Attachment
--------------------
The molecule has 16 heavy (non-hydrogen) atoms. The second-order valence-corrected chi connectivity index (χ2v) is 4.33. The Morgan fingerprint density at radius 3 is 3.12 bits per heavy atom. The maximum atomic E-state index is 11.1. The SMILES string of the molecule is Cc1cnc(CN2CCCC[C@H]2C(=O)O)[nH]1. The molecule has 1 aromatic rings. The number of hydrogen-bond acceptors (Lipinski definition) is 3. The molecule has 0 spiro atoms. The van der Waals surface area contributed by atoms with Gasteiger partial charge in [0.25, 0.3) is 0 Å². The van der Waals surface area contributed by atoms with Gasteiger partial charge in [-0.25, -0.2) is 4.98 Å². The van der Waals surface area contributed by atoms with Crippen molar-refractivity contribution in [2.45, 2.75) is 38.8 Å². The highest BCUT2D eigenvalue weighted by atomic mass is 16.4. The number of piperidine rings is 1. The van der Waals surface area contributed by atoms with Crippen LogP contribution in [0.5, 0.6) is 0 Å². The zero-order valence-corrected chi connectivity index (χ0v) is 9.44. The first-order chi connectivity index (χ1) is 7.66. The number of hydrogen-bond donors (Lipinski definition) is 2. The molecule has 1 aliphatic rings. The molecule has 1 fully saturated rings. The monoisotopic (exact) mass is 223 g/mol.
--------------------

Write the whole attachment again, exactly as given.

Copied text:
The molecule has 16 heavy (non-hydrogen) atoms. The second-order valence-corrected chi connectivity index (χ2v) is 4.33. The Morgan fingerprint density at radius 3 is 3.12 bits per heavy atom. The maximum atomic E-state index is 11.1. The SMILES string of the molecule is Cc1cnc(CN2CCCC[C@H]2C(=O)O)[nH]1. The molecule has 1 aromatic rings. The number of hydrogen-bond acceptors (Lipinski definition) is 3. The molecule has 0 spiro atoms. The van der Waals surface area contributed by atoms with Gasteiger partial charge in [0.25, 0.3) is 0 Å². The van der Waals surface area contributed by atoms with Gasteiger partial charge in [-0.25, -0.2) is 4.98 Å². The van der Waals surface area contributed by atoms with Crippen molar-refractivity contribution in [2.45, 2.75) is 38.8 Å². The highest BCUT2D eigenvalue weighted by atomic mass is 16.4. The number of piperidine rings is 1. The van der Waals surface area contributed by atoms with Crippen LogP contribution in [0.5, 0.6) is 0 Å². The zero-order valence-corrected chi connectivity index (χ0v) is 9.44. The first-order chi connectivity index (χ1) is 7.66. The number of hydrogen-bond donors (Lipinski definition) is 2. The molecule has 1 aliphatic rings. The molecule has 1 fully saturated rings. The monoisotopic (exact) mass is 223 g/mol.